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Ingestion with OpenTelemetry

Seq exposes native OTLP endpoints for log ingestion from OpenTelemetry sources.

.OpenTelemetry is a suite of protocols, libraries, and related software built around a single model for diagnostic data. The OpenTelemetry protocol (OTLP) can be used to transfer structured logs from instrumented applications through to receivers like Seq, without the need for log parsing, adapters, or transformers.

Seq implements the OpenTelemetry Logs protocol natively, providing both gRPC and HTTP endpoints integrated directly into the Seq API.

This means that if you can reach Seq in a web browser, you already have everything you need to successfully ingest logs from any OpenTelemetry data source.

OTLP endpoints

OpenTelemetry defines three protocol flavors: gRPC, and HTTP with either protobuf or JSON encoding. Seq implements the first two of these; HTTP/JSON is not yet available.

HTTP/protobuf endpoint

The HTTP/protobuf protocol flavor is often a good starting point because it supports HTTP with and without TLS, and does not place any special requirements on other network infrastructure.

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Seq's HTTP/protobuf OTLP endpoint is /ingest/otlp/v1/logs.

Configure your OpenTelemetry log source as follows.

ParameterValueExample
Protocolhttp/protobuf
Endpoint/ingest/otlp/v1/logs on any port served by Seqhttps://seq.example.com/ingest/otlp/v1/logs
HeadersSend your Seq API key in X-Seq-ApiKeyX-Seq-ApiKey: abcd1234

gRPC endpoint

Seq can ingest logs using the gRPC protocol flavor:

  • on endpoints served using HTTPS (TLS), and
  • where all intermediate network infrastructure fully supports HTTP 2.0.

On Windows, this requires Seq to be hosted under the Kestrel web server.

If you're unsure about any of these conditions, start with the HTTP/protobuf protocol flavor described above.

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HTTPS is required

Seq cannot provide gRPC ingestion through unsecured HTTP connections.

To use Seq's gRPC ingestion endpoint, configure your OpenTelemetry log source with:

ParameterValueExample
Protocolgrpc
EndpointThe HTTPS root URL identifying your Seq serverhttps://example.com
HeadersSend your Seq API key in X-Seq-ApiKeyX-Seq-ApiKey: abcd1234

Trace and span correlation

Events ingested via OTLP that carry trace and span information will show a Trace drop-down menu in event details:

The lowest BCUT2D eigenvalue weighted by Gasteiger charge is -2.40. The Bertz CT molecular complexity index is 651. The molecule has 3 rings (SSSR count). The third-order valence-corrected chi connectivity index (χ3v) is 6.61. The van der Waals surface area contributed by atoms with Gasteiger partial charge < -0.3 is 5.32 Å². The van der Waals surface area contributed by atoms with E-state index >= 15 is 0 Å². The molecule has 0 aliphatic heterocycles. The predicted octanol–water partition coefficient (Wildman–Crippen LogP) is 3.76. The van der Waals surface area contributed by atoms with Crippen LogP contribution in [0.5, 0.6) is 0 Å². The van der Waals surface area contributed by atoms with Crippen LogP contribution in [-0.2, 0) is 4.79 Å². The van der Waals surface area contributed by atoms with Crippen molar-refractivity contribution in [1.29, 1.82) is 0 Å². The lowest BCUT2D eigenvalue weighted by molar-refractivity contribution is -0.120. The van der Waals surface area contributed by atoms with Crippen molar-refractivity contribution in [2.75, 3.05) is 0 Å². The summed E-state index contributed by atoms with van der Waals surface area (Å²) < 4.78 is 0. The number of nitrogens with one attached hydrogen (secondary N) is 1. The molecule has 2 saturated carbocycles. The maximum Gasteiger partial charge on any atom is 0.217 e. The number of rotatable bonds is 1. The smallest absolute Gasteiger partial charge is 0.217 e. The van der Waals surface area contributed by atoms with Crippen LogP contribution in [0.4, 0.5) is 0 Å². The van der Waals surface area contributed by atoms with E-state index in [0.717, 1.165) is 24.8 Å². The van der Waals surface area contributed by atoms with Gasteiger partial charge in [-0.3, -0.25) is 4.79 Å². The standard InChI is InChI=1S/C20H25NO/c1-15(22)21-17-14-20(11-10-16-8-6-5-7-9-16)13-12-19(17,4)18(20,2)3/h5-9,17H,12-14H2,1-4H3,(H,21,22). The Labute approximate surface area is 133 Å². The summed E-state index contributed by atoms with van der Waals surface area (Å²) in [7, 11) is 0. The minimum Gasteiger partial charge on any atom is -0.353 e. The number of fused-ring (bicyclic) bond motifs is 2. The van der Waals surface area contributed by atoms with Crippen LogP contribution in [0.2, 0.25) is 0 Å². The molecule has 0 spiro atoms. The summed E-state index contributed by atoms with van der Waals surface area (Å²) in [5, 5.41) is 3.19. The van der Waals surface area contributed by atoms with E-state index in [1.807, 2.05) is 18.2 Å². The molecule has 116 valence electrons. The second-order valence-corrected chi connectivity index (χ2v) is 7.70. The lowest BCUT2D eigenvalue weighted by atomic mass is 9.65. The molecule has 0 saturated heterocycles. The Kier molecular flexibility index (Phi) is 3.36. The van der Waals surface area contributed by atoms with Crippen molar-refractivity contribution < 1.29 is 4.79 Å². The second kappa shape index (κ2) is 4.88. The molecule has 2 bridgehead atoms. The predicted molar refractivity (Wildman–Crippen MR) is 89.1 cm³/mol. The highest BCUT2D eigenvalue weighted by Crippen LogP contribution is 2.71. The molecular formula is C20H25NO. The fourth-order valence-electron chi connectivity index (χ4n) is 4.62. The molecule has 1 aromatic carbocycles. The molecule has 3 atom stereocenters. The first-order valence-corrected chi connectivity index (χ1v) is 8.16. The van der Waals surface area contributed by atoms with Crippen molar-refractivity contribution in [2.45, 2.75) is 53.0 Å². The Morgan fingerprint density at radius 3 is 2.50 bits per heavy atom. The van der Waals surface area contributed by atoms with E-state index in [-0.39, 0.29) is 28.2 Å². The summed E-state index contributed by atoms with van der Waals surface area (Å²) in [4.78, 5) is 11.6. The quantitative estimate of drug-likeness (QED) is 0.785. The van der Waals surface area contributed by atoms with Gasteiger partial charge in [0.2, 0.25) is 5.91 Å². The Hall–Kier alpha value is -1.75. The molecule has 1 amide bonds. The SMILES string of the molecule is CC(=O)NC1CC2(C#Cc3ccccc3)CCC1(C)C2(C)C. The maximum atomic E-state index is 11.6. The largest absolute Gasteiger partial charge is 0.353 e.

Seq Events screen showing OTLP event with trace menu highlighted.

Seq Events screen showing OTLP event with trace menu highlighted.

You can use the Trace menu to find other events in the same trace or span.

Within Seq queries and searches, trace information for an event is available in @TraceId and @SpanId.

Accessing resource attributes

OTLP attributes that are applied to resources are collected into a @Resource object that all events carry. This is separate from @Properties, which contains the properties associated directly with the individual event.

In the event properties list, resource attributes trigger an inlay hint next to the property name that shows the full syntactic name of the property:

Resource properties can be referenced using indexer notation, for example:

@Resource['service.name'] = 'GettingStarted'

Or, if a resource property uses a simple name that is a valid Seq identifier, dotted accessor syntax is supported:

@Resource.app = 'Demo'

Configuring the OpenTelemetry Collector

To export logs to Seq from the OpenTelemetry Collector, first add otlhttp to the exporters node in your collector config:

exporters:
  otlphttp:
    endpoint: https://seq.example.com/ingest/otlp

Note that the endpoint path should not include the /v1/logs suffix, as these are added automatically by the collector.

Next, add the exporter to the service.pipelines.logs node:

service:
  pipelines:
    logs:
      exporters: [otlphttp]

If logs don't start flowing, check the collector container's terminal output.


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